While violet was worn less frequently by Medieval and Renaissance kings and princes, it was worn by the professors of many of Europe’s new universities. Their robes were modeled after those of the clergy, and they often square violet caps and violet robes, or black robes with violet trim.

Wikipedia: Portrait of Empress Catherine the Great of Russia, by Fyodor Rokotov.

In the 18th century, violet was a color worn by royalty, aristocrats and the wealthy, and by both men and women. Good-quality violet fabric was expensive, and beyond the reach of ordinary people.

In Europe and America, violet is not a popular color.

In a European survey, only three percent of men and women rated it as their favorite color, ranking it behind blue, green, red, black and yellow (in that order), and tied with orange.

Ten percent of respondents rated it their least favorite color; only brown, pink and gray were more unpopular.

In the traditional color wheel used by painters, violet and purple are both placed between red and blue.

Purple occupies the space closer to red, between crimson and violet. Violet is closer to blue, and is usually less intense and bright than purple.

While the two colors do look similar, from the point of view of optics there are important differences.

Violet is a spectral, or real color – it occupies its own place at the end of the spectrum of light, and it has its own wavelength (approximately 380–420 nm). There is no such thing as the “wavelength of purple light”; it only exists as a combination.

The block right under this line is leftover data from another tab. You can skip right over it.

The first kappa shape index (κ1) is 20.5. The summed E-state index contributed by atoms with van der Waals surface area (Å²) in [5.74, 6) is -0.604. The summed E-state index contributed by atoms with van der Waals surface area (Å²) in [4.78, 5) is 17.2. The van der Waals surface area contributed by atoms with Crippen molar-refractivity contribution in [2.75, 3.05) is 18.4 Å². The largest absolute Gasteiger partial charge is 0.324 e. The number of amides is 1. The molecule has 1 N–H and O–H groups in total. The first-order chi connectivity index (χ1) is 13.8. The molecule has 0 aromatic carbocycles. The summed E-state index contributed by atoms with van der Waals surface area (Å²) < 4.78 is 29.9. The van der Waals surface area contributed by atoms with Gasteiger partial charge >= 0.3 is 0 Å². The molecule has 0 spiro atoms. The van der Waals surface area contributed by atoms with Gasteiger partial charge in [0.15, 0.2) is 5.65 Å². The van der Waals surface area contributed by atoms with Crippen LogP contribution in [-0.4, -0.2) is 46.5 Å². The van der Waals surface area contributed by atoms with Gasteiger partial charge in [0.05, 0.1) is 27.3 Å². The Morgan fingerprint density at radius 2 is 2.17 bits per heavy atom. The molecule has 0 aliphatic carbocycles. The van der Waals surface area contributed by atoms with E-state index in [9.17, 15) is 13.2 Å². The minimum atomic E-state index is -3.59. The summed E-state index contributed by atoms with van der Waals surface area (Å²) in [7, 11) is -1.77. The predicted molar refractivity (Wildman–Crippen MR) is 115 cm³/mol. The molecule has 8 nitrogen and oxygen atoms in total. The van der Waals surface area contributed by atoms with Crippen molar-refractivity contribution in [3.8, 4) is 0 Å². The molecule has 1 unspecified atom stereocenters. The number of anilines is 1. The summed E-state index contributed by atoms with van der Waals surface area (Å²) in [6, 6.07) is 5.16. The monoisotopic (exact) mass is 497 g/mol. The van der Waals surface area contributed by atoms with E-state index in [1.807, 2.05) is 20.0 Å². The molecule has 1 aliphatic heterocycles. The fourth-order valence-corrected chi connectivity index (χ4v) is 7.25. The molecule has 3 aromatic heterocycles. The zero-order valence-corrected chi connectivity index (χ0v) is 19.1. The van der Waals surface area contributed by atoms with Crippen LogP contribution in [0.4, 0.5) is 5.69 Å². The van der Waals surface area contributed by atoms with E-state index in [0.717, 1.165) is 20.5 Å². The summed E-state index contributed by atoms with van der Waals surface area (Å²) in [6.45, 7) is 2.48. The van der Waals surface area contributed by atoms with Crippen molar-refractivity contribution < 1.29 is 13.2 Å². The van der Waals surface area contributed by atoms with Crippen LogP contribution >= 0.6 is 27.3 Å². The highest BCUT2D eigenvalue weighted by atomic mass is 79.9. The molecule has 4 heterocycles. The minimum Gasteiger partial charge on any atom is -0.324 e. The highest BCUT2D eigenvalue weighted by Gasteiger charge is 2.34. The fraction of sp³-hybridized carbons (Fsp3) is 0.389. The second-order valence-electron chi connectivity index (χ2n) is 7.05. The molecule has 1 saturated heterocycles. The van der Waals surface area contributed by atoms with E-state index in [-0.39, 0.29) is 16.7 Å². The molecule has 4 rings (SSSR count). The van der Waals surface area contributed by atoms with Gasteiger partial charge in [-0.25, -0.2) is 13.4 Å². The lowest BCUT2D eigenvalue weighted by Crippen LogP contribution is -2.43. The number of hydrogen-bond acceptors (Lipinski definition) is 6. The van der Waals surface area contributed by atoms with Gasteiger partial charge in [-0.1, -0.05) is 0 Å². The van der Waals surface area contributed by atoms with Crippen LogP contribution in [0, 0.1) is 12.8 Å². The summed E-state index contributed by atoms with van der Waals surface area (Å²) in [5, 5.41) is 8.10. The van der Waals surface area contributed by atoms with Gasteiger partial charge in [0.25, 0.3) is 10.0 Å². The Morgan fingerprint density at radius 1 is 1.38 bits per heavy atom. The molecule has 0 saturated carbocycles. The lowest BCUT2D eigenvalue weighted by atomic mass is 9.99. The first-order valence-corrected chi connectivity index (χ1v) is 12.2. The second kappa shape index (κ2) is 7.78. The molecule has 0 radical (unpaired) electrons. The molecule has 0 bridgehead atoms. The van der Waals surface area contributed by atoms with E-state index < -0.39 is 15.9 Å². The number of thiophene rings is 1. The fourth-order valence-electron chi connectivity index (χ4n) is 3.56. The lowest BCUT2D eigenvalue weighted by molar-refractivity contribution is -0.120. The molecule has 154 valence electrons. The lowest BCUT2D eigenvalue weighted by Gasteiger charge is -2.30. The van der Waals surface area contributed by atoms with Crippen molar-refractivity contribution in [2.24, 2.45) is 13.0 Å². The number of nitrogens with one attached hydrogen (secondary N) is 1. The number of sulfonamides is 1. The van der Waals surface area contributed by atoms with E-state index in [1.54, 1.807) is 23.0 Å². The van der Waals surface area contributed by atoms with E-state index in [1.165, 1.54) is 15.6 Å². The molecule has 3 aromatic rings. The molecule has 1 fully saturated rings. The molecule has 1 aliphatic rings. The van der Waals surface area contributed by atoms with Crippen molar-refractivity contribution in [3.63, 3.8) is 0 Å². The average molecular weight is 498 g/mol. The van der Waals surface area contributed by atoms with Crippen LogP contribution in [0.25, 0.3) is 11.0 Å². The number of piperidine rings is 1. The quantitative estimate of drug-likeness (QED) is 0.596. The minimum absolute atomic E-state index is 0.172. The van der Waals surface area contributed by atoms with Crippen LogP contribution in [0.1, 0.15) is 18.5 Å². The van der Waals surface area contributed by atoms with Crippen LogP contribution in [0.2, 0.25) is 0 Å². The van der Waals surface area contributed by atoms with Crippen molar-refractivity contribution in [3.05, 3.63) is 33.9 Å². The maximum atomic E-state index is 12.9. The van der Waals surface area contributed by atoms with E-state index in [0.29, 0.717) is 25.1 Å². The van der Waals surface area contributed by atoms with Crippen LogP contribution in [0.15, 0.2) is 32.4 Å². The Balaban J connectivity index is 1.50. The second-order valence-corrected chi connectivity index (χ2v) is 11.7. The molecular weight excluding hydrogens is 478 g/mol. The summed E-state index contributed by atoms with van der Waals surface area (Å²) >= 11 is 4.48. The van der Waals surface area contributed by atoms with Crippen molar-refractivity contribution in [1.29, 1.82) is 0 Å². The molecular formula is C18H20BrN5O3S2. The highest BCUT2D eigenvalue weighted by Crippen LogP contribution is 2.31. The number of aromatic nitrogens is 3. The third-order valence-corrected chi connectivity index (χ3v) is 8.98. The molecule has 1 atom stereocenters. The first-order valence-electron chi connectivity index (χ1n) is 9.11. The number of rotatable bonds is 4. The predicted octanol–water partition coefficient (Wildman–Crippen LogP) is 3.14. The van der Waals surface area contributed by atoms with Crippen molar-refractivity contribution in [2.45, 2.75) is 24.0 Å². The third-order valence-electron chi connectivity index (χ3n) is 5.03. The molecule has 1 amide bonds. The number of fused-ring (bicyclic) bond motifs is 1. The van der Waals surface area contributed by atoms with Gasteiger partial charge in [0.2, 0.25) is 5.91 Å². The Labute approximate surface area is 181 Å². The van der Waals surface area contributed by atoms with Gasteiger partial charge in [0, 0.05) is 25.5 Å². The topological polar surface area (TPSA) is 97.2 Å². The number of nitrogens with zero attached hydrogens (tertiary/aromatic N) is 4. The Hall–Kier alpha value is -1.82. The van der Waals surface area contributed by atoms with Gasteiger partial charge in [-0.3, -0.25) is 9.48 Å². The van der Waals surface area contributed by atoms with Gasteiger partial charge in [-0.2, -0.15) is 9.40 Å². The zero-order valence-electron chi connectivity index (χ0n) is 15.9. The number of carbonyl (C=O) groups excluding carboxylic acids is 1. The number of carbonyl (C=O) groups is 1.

In color printing, purple is sometimes represented by the color magenta, or sometimes by mixing magenta with red or blue.

Surveys show that violet and purple are the colors most associated with ambiguity and ambivalence.

Abstract The Grunge Image Of A Working Women Stock Photo

On a brighter note, despite the ambiguity of violet and purple; neckties in these colours became very popular at the end of the first decade of the 21st century, particularly among political and business leaders.

It combined the assertiveness and confidence of a red necktie with the sense of peace and cooperation of a blue necktie, and it went well with the blue business suit worn by most national and corporate leaders.

Read More @

Painting Flowers Stock PhotoThe goal is to live a full, productive life even with all that ambiguity. No matter what happens, whether the cancer never flares up again or whether you die, the important thing is that the days that you have had you will have lived. ~ Gilda Radner 

Yes, these lovely colours of ambiguity, to be exact — purple,  are the favourite colours of

this lovely soul, Fashion Mayann.

Dear YellowCable, if you are still wearing something blue while reading this post, we are happy to know that your favourite colour is still BLUE…YAY…hehe…